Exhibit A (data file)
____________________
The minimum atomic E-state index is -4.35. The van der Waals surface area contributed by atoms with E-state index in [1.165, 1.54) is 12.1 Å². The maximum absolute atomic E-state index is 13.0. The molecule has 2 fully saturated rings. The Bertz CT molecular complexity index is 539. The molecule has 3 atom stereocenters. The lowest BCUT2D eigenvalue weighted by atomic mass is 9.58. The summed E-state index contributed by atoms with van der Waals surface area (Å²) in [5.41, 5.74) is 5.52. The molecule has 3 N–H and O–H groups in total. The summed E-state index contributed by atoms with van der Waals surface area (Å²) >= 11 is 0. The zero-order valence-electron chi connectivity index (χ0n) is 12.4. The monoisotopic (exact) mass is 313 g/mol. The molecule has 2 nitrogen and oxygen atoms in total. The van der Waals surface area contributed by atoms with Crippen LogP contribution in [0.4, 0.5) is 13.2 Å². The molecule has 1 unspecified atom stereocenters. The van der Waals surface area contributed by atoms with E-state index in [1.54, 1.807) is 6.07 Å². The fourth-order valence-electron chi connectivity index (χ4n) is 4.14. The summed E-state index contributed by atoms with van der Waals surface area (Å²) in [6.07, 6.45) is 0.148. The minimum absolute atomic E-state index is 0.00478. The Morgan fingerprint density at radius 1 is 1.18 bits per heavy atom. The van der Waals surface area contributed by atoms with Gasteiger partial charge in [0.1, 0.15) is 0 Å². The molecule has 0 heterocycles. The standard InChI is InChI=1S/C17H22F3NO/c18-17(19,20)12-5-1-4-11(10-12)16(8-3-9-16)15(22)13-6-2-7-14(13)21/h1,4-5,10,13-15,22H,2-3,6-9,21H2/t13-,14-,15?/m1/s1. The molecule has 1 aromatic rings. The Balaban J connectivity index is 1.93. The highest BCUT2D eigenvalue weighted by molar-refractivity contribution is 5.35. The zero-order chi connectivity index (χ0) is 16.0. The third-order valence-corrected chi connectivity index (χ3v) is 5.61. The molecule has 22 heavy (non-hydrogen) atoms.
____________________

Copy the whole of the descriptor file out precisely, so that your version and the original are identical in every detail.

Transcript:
The minimum atomic E-state index is -4.35. The van der Waals surface area contributed by atoms with E-state index in [1.165, 1.54) is 12.1 Å². The maximum absolute atomic E-state index is 13.0. The molecule has 2 fully saturated rings. The Bertz CT molecular complexity index is 539. The molecule has 3 atom stereocenters. The lowest BCUT2D eigenvalue weighted by atomic mass is 9.58. The summed E-state index contributed by atoms with van der Waals surface area (Å²) in [5.41, 5.74) is 5.52. The molecule has 3 N–H and O–H groups in total. The summed E-state index contributed by atoms with van der Waals surface area (Å²) >= 11 is 0. The zero-order valence-electron chi connectivity index (χ0n) is 12.4. The monoisotopic (exact) mass is 313 g/mol. The molecule has 2 nitrogen and oxygen atoms in total. The van der Waals surface area contributed by atoms with Crippen LogP contribution in [0.4, 0.5) is 13.2 Å². The molecule has 1 unspecified atom stereocenters. The van der Waals surface area contributed by atoms with E-state index in [1.54, 1.807) is 6.07 Å². The fourth-order valence-electron chi connectivity index (χ4n) is 4.14. The summed E-state index contributed by atoms with van der Waals surface area (Å²) in [6.07, 6.45) is 0.148. The minimum absolute atomic E-state index is 0.00478. The Morgan fingerprint density at radius 1 is 1.18 bits per heavy atom. The van der Waals surface area contributed by atoms with Gasteiger partial charge in [0.1, 0.15) is 0 Å². The molecule has 0 heterocycles. The standard InChI is InChI=1S/C17H22F3NO/c18-17(19,20)12-5-1-4-11(10-12)16(8-3-9-16)15(22)13-6-2-7-14(13)21/h1,4-5,10,13-15,22H,2-3,6-9,21H2/t13-,14-,15?/m1/s1. The molecule has 1 aromatic rings. The Balaban J connectivity index is 1.93. The highest BCUT2D eigenvalue weighted by molar-refractivity contribution is 5.35. The zero-order chi connectivity index (χ0) is 16.0. The third-order valence-corrected chi connectivity index (χ3v) is 5.61. The molecule has 22 heavy (non-hydrogen) atoms.